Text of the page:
On October 22, 2012, the Honorable Scott D. Keller of the Berks County Court of Common Pleas Orphans’ Court Division issued a Memorandum Opinion recommending the Superior Court deny the appeal of his earlier decision to forever terminate the parental rights of Mother, S.T.S. (“Mother”) over her child, A.A.D. (“Child”). See In re A.A.D., No. 82559- Orphans' Court Division (Pa. Ct. Com. Pl. Berks Co., October 22, 2012).  Specifically, following Involuntary Termination Proceedings held on September 10, 2012, Judge Keller found that Berks County Children and Youth Services (“CYS”) presented clear and convincing evidence that Mother’s parental rights should be terminated pursuant to 23 Pa. Cons. Stat. § 2511. 

Among other things, Section 2511 provides that parental rights can be terminated by a petition to the court demonstrating that the parent:  has refused or failed to perform parental duties for a period of at least six months prior to the petition date; is repeatedly or continuously incapacitated or has abused, neglected or otherwise caused the child to be without essential care, control or subsistence necessary for his physical or mental well-being and the conditions causing the incapacity, abuse, neglect or refusal cannot or will not be remedied; and/or a court has removed the child from the parent or the parent has voluntarily placed the child in the control of an agency for a period of six months and the conditions leading to the child leaving the parent’s care for six months will not be remedied within a reasonable amount of time.  See  23 Pa. Cons. Stat. § 2511(a)(1)(2) and(5).  

In his opinion, Judge Keller pointed out that terminating parental rights is actually a two-part test.  Specifically, the Judge cited to In re L.M., 923 A.2d 505 (Pa. Super. Ct. 2007), which required that a party seeking termination must first prove by clear and convincing evidence that the parent’s conduct meets the statutory grounds stated in Section 2511(a).  If the court finds that the parent’s conduct satisfies Section 2511(a), then the court must then determine what is in the best interests of the child.  See 23 Pa. Cons. Stat. § 2511(b).

The tragic facts of this case supported Judge Keller’s finding that CYS established both parts of the test were fulfilled.  Mother had a long history of substance abuse and mental health issues.  Additionally, Mother was reported prostituting herself on the street late at night with her child with her.  When CYS sent an emergency caseworker to Mother’s home to investigate that night, Child was found lying on the bed with Mother’s “paramour” sitting on the same bed in his boxers and drug paraphernalia was found in the house.  That night, Mother voluntarily committed Child to CYS’s custody, where Child has since remained.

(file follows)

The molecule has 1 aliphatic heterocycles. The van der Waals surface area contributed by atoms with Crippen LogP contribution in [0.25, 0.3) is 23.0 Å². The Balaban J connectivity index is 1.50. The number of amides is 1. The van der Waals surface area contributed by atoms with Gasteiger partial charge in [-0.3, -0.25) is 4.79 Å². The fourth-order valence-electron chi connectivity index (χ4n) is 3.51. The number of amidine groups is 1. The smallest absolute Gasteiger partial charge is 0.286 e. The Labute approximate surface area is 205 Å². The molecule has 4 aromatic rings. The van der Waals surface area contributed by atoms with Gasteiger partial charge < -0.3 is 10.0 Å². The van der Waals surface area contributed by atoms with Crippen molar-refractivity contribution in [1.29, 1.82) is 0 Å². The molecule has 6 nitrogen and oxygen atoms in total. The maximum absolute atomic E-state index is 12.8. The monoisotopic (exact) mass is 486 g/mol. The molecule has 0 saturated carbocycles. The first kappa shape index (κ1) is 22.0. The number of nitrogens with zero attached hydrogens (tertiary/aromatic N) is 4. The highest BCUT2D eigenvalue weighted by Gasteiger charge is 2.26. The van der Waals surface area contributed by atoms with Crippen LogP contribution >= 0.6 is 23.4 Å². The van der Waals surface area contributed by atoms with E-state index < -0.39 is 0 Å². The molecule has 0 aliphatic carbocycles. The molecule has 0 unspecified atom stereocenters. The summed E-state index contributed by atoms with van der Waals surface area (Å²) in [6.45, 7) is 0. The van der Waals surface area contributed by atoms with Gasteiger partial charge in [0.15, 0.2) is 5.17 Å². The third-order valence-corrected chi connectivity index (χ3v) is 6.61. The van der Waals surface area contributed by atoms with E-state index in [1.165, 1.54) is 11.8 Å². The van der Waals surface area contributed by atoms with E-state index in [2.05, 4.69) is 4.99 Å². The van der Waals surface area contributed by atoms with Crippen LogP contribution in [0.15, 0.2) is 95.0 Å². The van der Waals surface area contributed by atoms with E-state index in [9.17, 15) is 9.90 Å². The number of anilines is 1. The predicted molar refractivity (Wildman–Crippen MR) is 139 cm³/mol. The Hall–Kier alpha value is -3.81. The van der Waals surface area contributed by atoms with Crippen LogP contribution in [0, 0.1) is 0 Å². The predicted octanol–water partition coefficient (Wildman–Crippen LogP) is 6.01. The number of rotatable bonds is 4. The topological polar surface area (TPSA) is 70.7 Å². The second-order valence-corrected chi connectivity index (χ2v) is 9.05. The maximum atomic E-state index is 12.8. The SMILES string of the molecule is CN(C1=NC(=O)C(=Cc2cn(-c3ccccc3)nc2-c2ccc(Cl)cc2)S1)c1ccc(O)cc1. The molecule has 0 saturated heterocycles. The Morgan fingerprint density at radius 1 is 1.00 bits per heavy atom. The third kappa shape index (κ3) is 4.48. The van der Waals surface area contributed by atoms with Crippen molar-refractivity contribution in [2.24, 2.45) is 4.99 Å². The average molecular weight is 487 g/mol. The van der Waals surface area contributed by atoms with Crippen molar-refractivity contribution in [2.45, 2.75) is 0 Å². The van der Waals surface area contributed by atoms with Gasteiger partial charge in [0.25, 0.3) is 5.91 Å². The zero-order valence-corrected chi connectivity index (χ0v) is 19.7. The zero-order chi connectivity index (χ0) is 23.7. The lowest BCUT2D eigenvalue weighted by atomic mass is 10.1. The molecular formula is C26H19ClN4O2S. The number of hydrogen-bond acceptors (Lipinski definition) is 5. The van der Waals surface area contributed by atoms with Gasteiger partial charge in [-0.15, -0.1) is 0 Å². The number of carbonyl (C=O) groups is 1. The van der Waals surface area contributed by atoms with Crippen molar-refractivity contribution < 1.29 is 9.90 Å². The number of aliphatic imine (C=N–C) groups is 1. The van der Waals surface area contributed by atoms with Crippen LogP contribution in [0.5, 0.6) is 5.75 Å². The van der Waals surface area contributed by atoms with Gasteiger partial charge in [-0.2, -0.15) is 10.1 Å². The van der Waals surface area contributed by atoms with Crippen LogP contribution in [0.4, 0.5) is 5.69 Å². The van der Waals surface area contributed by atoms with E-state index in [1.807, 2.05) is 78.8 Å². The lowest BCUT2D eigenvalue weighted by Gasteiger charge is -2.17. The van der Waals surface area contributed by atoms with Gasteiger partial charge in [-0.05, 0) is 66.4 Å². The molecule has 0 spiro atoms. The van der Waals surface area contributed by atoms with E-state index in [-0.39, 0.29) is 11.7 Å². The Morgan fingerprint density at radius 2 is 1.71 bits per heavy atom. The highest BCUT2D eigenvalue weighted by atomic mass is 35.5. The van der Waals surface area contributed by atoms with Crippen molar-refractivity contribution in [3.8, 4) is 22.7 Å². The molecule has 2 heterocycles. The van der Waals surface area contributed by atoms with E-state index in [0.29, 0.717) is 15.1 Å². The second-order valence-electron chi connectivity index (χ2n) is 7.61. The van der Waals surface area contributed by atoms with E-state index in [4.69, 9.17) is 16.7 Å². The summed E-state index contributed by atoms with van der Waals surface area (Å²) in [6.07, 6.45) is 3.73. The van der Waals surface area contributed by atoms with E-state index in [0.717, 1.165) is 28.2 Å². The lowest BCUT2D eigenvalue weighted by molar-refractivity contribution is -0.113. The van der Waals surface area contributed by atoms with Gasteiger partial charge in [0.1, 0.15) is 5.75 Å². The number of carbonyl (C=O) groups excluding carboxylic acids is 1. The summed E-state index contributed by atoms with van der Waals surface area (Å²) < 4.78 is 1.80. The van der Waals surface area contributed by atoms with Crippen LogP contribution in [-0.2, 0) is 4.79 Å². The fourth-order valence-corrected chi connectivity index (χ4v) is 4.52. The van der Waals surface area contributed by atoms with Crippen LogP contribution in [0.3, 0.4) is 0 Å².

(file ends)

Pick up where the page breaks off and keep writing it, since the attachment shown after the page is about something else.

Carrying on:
By Court order, Mother was directed to undergo drug and alcohol treatment, submit to random urinalysis, undergo parenting training, cooperate with mental health evaluation and establish and maintain appropriate housing and income.  Mother did not fully comply with the Court’s order as of the date of the Involuntary Termination proceedings.  Although Mother was involved in a residential treatment program and was residing at Berks Counseling Center for two months at the time of the Termination hearing, Judge Keller found that Mother’s two months of sobriety was not enough to assure that Mother will ever be able to sufficiently care for Child.   Judge Keller noted that during the last two years, Mother was involved in six failed stays at residential treatment programs.  Simply put, Mother could not provide for the needs and welfare of her child. 

With respect to the second part of the test, Judge Keller found that it was in the best interest of  Child to forever terminate Mother’s parental rights pursuant to Section 2511(b).  The Judge found that, although Child loved Mother, Child had been removed from Mother’s care for more than six months and wanted nothing more than to know that Mother was okay.  Child expressed no desire to live with, or be parented by, Mother.  As such, Judge Keller concluded that the second part of the test to terminate parental rights was met.  

Although termination of parental rights is a permanent and drastic remedy, it is available to the court in such extreme cases where the child’s health and welfare are at risk while in a parent’s care.  A sad case to report on, but nonetheless the harsh realty that some people are in no position to be parents.  You need to take a test and obtain a license to drive, but neither is required to become a parent of a child. Hopefully, Mother gets some needed help and turns arounds her life.